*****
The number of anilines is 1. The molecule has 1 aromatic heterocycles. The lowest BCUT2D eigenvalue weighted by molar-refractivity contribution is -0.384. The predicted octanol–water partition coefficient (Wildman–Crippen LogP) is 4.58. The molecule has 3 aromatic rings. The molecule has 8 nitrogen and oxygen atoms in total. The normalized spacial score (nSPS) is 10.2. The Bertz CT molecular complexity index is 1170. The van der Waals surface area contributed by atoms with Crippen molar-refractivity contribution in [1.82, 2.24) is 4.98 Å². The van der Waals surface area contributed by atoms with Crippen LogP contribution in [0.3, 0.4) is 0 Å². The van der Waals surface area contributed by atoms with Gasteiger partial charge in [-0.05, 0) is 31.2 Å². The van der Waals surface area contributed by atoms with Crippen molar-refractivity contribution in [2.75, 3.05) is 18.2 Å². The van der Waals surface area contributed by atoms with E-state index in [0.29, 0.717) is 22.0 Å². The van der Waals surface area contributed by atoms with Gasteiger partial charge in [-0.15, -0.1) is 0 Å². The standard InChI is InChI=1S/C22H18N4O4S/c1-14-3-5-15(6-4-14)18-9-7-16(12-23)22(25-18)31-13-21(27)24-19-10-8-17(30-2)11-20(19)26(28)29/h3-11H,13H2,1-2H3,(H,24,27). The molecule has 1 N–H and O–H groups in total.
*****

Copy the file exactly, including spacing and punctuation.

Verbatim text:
The number of anilines is 1. The molecule has 1 aromatic heterocycles. The lowest BCUT2D eigenvalue weighted by molar-refractivity contribution is -0.384. The predicted octanol–water partition coefficient (Wildman–Crippen LogP) is 4.58. The molecule has 3 aromatic rings. The molecule has 8 nitrogen and oxygen atoms in total. The normalized spacial score (nSPS) is 10.2. The Bertz CT molecular complexity index is 1170. The van der Waals surface area contributed by atoms with Crippen molar-refractivity contribution in [1.82, 2.24) is 4.98 Å². The van der Waals surface area contributed by atoms with Crippen LogP contribution in [0.3, 0.4) is 0 Å². The van der Waals surface area contributed by atoms with Gasteiger partial charge in [-0.05, 0) is 31.2 Å². The van der Waals surface area contributed by atoms with Crippen molar-refractivity contribution in [2.75, 3.05) is 18.2 Å². The van der Waals surface area contributed by atoms with E-state index in [0.29, 0.717) is 22.0 Å². The van der Waals surface area contributed by atoms with Gasteiger partial charge in [-0.15, -0.1) is 0 Å². The standard InChI is InChI=1S/C22H18N4O4S/c1-14-3-5-15(6-4-14)18-9-7-16(12-23)22(25-18)31-13-21(27)24-19-10-8-17(30-2)11-20(19)26(28)29/h3-11H,13H2,1-2H3,(H,24,27). The molecule has 1 N–H and O–H groups in total.